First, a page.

18-Assignment-3-Boggle

18-Assignment-3-Boggle - CS106X Autumn 2010 Handout 18...

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CS106X Handout 18 Autumn 2010 October 6 th , 2010 Assignment 3: Boggle Thanks to Todd Feldman for the original idea behind the Boggle assignment. The Game of Boggle Those of you fortunate enough to have spent summers seeing the world from the back of the family station wagon with the 'rents and sibs may be familiar with Boggle, the little word game that travels so well, and those who didn't will soon become acquainted with this vocabulary-building favorite. The Boggle board is a 4x4 grid onto which you shake and randomly distribute 16 dice. These 6-sided dice have letters rather than numbers on the faces, creating a grid of letters from which you can form words. In the original version, the players all start together and write down all the words they can find by tracing by a path through adjoining letters. Two letters adjoin if they are next to each other horizontally, vertically, or diagonally. There are up to eight letters adjoining a cube. A letter can only be used once in the word. When time is called, duplicates are removed from the players' lists and the players receive points for their remaining words based on the word lengths. Solutions to Warm-up Problems Due: Wednesday, October 13 th at 5:00 p.m. Solution to Boggle Due: Friday, October 15 th at 5:00 p.m. This part of Assignment 3 is to write a program that plays a fun, graphical rendition of this little charmer, adapted to allow the human and machine to play one another. As you can see from the screen shot above, the computer basically trounces all over you, but it's fun to play anyway. The main focus of this part of the assignment is designing and implementing the recursive algorithms required to find and verify words that appear in the Boggle board. This problem is larger than either of the two problems appearing in Handout 19, so don’t be lulled into thinking it can be done in one sitting.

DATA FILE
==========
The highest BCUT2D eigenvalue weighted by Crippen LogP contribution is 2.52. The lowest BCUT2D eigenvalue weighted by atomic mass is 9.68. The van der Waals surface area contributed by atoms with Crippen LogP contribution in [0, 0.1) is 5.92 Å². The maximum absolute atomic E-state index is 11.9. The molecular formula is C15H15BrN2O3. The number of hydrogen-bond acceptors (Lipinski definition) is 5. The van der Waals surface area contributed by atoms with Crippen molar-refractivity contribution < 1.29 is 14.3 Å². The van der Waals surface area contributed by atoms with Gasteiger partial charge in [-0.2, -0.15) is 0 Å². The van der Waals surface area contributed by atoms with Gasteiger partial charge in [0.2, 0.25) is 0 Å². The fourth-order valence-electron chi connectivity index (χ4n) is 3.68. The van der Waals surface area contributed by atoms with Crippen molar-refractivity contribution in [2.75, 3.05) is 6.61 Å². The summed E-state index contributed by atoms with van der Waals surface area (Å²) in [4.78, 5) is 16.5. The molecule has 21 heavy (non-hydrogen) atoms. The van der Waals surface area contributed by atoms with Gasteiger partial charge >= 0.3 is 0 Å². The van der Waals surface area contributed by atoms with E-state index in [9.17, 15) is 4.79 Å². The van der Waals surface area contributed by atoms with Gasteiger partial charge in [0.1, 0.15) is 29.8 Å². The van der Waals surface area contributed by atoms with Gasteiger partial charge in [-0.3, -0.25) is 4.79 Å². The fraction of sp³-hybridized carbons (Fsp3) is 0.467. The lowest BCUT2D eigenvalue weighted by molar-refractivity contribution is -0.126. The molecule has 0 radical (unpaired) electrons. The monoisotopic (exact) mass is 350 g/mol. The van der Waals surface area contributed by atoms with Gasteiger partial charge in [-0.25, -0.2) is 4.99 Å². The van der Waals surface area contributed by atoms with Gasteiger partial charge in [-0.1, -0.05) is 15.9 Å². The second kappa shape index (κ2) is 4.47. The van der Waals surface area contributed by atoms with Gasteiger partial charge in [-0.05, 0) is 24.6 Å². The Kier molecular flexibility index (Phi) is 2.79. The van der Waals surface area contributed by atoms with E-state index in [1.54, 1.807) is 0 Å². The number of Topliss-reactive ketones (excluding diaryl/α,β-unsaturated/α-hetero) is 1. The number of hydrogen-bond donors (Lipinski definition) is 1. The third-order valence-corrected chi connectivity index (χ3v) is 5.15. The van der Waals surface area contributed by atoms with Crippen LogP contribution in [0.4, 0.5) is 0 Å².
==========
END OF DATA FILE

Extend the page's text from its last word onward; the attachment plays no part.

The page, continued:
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2 How's this going to work? You will read the letter cubes in from a file and shake the cubes up and lay them out on the board graphically. The human player gets to go first (nothing like trying to give yourself the advantage). The player proceeds to enter, one at a time, each word that she finds. Your program is to verify that the word meets the minimum length requirement (which is 4), has not been guessed before, is a legal word in the English language, and can, in fact, be formed from the dice on the board. If so, the letters forming the word are highlighted, the word is added to the player's word list, and she is awarded points according to the word's length. The player indicates that she is done entering words by hitting a lone extra carriage return. At this point, the computer gets to take a turn. The computer player searches through the board looking for words that the player didn't find and award itself points for finding all of them. The computer typically beats the player mercilessly, but the player is free to try again, you should play as many games as you want before exiting. Each time you repeat
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18-Assignment-3-Boggle - CS106X Autumn 2010 Handout 18...

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